Marquette receives $8.3 million gift for journalism project

A Minneapolis couple has donated $8.3 million to the Marquette University’s J. William and Mary Diederich College of Communication, Marquette President Scott Pilarz, S.J., announced today.

Peter and Patricia Frechette of Minneapolis made the gift in honor of Patricia’s parents, Perry and Alicia O’Brien. Perry and Alicia graduated from Marquette in 1936 and 1935, with degrees in journalism and liberal arts. The couple designated the gift toward the launch of the Perry and Alicia O’Brien Fellowship in Public Service Journalism. Patricia’s father, Perry, was a longtime reporter with the Janesville Gazette and WCLO-AM radio in the 1940s and 1950s.

The new fellowship, which will begin in fall 2013, will bring three journalists from all types of media to Marquette for each academic year. During this time, the journalists will research and produce an in-depth public service journalism project.

“This remarkable contribution will allow us to enhance our commitment to innovative academic excellence,” Pilarz said. “As a Catholic and Jesuit university, Marquette has a special responsibility to contribute to solutions that solve the problems most troubling to our world today. This new fellowship in public service journalism will benefit our community and broaden our strategic partnerships.”

Peter Frechette said the couple’s recent visit to Marquette campus helped them solidify their vision for the fellowship.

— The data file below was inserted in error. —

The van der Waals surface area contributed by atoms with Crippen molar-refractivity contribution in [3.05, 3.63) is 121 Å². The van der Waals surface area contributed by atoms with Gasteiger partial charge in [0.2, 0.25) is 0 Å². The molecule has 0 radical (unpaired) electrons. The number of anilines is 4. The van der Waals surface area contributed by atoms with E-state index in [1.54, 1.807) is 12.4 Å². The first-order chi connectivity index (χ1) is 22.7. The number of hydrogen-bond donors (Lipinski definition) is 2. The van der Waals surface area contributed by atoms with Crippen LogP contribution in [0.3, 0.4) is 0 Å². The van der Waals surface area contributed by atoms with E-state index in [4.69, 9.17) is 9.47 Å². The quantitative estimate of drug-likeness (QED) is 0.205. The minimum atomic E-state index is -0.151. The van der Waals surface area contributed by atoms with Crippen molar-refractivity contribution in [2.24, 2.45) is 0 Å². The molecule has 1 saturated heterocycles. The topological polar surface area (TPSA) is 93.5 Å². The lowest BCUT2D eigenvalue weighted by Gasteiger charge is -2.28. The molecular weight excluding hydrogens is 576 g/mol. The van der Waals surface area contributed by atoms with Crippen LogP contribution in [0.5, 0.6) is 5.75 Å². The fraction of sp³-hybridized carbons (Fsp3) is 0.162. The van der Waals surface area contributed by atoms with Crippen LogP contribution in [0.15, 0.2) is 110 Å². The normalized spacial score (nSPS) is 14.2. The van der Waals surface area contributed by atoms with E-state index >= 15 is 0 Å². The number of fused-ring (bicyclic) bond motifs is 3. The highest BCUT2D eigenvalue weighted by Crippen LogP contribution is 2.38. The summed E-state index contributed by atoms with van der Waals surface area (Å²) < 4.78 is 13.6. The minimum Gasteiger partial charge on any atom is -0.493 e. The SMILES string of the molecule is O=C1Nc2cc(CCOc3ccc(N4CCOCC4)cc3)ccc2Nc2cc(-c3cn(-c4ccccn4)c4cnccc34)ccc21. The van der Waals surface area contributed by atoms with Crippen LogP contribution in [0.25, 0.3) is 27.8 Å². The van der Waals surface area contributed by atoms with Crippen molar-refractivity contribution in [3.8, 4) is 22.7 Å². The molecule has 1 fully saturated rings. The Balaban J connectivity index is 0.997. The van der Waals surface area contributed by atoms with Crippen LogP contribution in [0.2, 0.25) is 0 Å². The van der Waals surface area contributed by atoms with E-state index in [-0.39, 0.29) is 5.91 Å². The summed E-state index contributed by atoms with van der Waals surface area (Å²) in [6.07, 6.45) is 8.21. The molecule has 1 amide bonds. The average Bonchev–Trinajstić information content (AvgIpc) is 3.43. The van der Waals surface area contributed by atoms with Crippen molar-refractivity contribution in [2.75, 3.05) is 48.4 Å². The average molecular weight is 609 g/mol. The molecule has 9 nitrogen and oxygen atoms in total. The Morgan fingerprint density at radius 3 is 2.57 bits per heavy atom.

“We had not been to campus in some time, and we were very impressed with the growth and quality of the learning possibilities,” Frechette said. “This fits perfectly with our goal of honoring Pat’s parents. The delivery models for journalism have changed dramatically over recent years and this is an opportunity to take a little different approach to finding solutions. It is a wonderful opportunity for success.” 

The fellowship, which is open to journalists from local, regional, national and international media outlets, includes a partnership with the Milwaukee Journal Sentinel, offering fellows access to its journalists, staff, data and other investigative resources. It will integrate students from the Diederich College of Communication into the journalists’ projects as assistants, giving them first-hand experience in the work of journalism.

Lori Bergen, dean of the Diederich College of Communication, described the fellowship as the “teaching hospital model” of journalism, noting it will be “consistent with experiential teaching and learning.”

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